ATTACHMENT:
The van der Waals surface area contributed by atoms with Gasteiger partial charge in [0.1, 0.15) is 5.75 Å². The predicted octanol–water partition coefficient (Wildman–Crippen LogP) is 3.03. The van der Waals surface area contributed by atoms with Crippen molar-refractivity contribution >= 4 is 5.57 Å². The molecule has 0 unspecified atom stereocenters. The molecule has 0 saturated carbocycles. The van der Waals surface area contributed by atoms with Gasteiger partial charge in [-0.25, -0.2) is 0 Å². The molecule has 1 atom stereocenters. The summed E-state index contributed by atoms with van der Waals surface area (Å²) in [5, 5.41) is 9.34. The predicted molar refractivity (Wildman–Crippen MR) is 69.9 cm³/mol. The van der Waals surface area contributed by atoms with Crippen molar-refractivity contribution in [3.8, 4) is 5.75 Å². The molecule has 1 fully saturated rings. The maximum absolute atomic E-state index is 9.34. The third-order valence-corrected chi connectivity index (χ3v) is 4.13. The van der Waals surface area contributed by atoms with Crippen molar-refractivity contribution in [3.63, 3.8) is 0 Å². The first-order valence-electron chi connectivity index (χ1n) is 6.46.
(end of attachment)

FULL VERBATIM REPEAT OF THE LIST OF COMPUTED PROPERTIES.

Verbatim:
The van der Waals surface area contributed by atoms with Gasteiger partial charge in [0.1, 0.15) is 5.75 Å². The predicted octanol–water partition coefficient (Wildman–Crippen LogP) is 3.03. The van der Waals surface area contributed by atoms with Crippen molar-refractivity contribution >= 4 is 5.57 Å². The molecule has 0 unspecified atom stereocenters. The molecule has 0 saturated carbocycles. The van der Waals surface area contributed by atoms with Gasteiger partial charge in [-0.25, -0.2) is 0 Å². The molecule has 1 atom stereocenters. The summed E-state index contributed by atoms with van der Waals surface area (Å²) in [5, 5.41) is 9.34. The predicted molar refractivity (Wildman–Crippen MR) is 69.9 cm³/mol. The van der Waals surface area contributed by atoms with Crippen molar-refractivity contribution in [3.8, 4) is 5.75 Å². The molecule has 1 fully saturated rings. The maximum absolute atomic E-state index is 9.34. The third-order valence-corrected chi connectivity index (χ3v) is 4.13. The van der Waals surface area contributed by atoms with Crippen molar-refractivity contribution in [3.63, 3.8) is 0 Å². The first-order valence-electron chi connectivity index (χ1n) is 6.46.